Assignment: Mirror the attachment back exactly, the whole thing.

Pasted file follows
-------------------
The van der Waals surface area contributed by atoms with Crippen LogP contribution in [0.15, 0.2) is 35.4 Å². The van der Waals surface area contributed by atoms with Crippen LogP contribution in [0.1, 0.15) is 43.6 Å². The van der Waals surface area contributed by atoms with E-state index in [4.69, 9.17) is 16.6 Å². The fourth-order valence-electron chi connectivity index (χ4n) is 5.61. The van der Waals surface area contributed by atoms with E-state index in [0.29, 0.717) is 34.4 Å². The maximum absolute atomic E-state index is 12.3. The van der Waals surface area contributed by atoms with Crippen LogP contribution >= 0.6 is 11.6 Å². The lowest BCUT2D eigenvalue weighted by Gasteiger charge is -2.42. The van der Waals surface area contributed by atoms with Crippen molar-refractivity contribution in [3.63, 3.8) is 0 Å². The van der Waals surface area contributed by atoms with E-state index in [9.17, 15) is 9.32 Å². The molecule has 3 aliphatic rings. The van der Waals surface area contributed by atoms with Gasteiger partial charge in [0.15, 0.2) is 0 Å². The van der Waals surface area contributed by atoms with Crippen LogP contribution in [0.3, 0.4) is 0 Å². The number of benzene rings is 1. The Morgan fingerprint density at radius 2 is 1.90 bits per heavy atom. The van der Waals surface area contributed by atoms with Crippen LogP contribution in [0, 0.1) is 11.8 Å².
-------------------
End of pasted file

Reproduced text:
The van der Waals surface area contributed by atoms with Crippen LogP contribution in [0.15, 0.2) is 35.4 Å². The van der Waals surface area contributed by atoms with Crippen LogP contribution in [0.1, 0.15) is 43.6 Å². The van der Waals surface area contributed by atoms with E-state index in [4.69, 9.17) is 16.6 Å². The fourth-order valence-electron chi connectivity index (χ4n) is 5.61. The van der Waals surface area contributed by atoms with E-state index in [0.29, 0.717) is 34.4 Å². The maximum absolute atomic E-state index is 12.3. The van der Waals surface area contributed by atoms with Crippen LogP contribution >= 0.6 is 11.6 Å². The lowest BCUT2D eigenvalue weighted by Gasteiger charge is -2.42. The van der Waals surface area contributed by atoms with Crippen molar-refractivity contribution in [3.63, 3.8) is 0 Å². The van der Waals surface area contributed by atoms with E-state index in [9.17, 15) is 9.32 Å². The molecule has 3 aliphatic rings. The van der Waals surface area contributed by atoms with Gasteiger partial charge in [0.15, 0.2) is 0 Å². The van der Waals surface area contributed by atoms with Crippen LogP contribution in [0.3, 0.4) is 0 Å². The number of benzene rings is 1. The Morgan fingerprint density at radius 2 is 1.90 bits per heavy atom. The van der Waals surface area contributed by atoms with Crippen LogP contribution in [0, 0.1) is 11.8 Å².